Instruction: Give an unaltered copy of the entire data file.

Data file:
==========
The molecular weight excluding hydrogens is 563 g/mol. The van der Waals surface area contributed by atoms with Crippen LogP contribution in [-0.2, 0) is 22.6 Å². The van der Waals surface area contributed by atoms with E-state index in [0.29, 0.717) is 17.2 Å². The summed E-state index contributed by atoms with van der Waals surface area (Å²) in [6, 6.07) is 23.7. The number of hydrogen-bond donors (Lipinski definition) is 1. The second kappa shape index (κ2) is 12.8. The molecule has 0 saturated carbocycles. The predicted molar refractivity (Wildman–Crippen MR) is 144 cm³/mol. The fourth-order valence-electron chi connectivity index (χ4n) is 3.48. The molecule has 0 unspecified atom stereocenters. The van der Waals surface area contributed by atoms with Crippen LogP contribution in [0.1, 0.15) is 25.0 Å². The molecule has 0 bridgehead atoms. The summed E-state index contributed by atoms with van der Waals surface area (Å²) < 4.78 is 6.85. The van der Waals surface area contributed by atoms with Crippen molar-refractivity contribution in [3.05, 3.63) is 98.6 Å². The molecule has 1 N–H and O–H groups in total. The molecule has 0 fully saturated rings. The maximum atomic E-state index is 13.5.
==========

The molecular weight excluding hydrogens is 563 g/mol. The van der Waals surface area contributed by atoms with Crippen LogP contribution in [-0.2, 0) is 22.6 Å². The van der Waals surface area contributed by atoms with E-state index in [0.29, 0.717) is 17.2 Å². The summed E-state index contributed by atoms with van der Waals surface area (Å²) in [6, 6.07) is 23.7. The number of hydrogen-bond donors (Lipinski definition) is 1. The second kappa shape index (κ2) is 12.8. The molecule has 0 saturated carbocycles. The predicted molar refractivity (Wildman–Crippen MR) is 144 cm³/mol. The fourth-order valence-electron chi connectivity index (χ4n) is 3.48. The molecule has 0 unspecified atom stereocenters. The van der Waals surface area contributed by atoms with Crippen LogP contribution in [0.1, 0.15) is 25.0 Å². The molecule has 0 bridgehead atoms. The summed E-state index contributed by atoms with van der Waals surface area (Å²) < 4.78 is 6.85. The van der Waals surface area contributed by atoms with Crippen molar-refractivity contribution in [3.05, 3.63) is 98.6 Å². The molecule has 1 N–H and O–H groups in total. The molecule has 0 fully saturated rings. The maximum atomic E-state index is 13.5.